Electric vehicles (EVs) are becoming increasingly popular on our roadways as more drivers make the switch from gas-powered alternatives. Some states, such as California, have gone as far as putting forth legislation that seeks to limit the sale of new gas-powered vehicles by 2035. Much like an engine in a gas car, electric car batteries power an EV and propel it forward. But before you decide to purchase an EV, you may ask yourself, how long do electric car batteries last?
In the blog:
- The Basics of Electric Vehicle Batteries
- How Long Do Electric Car Batteries Last?
- How to Maximize Your Electric Car’s Battery Life
- Are Electric Vehicles More Expensive to Insure?
The Basics of Electric Vehicle Batteries
As their name suggests, electric vehicles use electricity to accelerate. Unlike their gas-powered counterparts, no large engines or exhaust systems exist within an EV. Instead, EVs rely on large battery packs to store energy. Although EVs can use different types of batteries, such as lead-acid or nickel-cadmium batteries, most fully electric vehicles use rechargeable lithium-ion batteries. These types of batteries are preferred as they are more energy-dense than others.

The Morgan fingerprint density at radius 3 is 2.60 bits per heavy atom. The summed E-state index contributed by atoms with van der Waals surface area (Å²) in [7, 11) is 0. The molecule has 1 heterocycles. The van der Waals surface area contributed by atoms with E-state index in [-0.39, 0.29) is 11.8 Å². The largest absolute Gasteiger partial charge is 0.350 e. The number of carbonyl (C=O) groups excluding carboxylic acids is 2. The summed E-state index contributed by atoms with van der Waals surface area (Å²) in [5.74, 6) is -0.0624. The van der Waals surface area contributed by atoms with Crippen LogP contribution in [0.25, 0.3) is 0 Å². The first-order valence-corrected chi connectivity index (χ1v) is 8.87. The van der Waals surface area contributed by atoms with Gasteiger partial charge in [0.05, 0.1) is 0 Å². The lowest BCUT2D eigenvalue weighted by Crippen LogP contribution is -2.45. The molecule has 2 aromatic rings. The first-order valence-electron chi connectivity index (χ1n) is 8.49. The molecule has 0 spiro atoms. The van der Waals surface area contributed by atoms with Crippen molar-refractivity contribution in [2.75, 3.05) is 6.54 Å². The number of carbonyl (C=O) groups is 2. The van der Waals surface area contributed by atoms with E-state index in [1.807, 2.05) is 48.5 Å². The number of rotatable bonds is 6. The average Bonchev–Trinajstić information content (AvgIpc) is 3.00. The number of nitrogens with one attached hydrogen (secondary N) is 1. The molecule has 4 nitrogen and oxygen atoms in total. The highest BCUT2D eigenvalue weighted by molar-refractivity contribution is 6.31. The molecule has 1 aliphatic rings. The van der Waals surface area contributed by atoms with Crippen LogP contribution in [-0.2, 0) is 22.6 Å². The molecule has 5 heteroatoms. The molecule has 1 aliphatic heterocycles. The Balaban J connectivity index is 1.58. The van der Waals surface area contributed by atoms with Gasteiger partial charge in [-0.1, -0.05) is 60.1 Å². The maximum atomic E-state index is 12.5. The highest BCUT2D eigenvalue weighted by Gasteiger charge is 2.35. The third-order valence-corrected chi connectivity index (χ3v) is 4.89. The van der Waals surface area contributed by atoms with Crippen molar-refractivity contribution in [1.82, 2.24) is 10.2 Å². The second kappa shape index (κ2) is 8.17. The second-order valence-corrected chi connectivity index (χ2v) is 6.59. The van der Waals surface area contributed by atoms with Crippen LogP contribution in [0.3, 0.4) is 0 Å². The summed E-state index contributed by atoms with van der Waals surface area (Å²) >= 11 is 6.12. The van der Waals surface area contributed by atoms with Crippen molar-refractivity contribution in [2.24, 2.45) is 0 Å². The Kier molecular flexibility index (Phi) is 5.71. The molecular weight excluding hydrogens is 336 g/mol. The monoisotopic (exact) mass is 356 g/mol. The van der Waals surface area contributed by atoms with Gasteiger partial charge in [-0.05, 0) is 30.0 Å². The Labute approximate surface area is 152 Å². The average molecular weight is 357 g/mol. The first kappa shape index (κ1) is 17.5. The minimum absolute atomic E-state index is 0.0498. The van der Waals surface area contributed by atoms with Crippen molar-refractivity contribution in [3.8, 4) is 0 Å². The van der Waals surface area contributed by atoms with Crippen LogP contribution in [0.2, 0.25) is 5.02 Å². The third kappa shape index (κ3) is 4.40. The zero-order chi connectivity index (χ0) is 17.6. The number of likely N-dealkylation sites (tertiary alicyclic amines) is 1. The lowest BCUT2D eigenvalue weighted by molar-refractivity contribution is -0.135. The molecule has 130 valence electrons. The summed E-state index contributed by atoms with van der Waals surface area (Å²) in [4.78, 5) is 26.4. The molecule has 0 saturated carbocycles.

An EV’s battery capacity is measured in kilowatt-hours or kWh. Simply put, the more kWh your battery has, the longer you can drive on a single charge. Although not entirely the same, you can think of an EV’s battery capacity rating as a traditional car’s gas tank size. To “refuel” or recharge an electric vehicle, you must plug the car into an electrical power source. However, despite being rechargeable, EV batteries won’t last forever.
How Long Do Electric Car Batteries Last?
EV batteries don’t last forever and begin to lose charging capacity over time. According to the U.S. Department of Energy, today’s EV batteries can last 12 to 15 years in moderate climates or 8 to 12 years in extreme climates. However, most EV manufacturers provide (required) warranties for their batteries, which takes the guesswork out of determining how long your battery should last.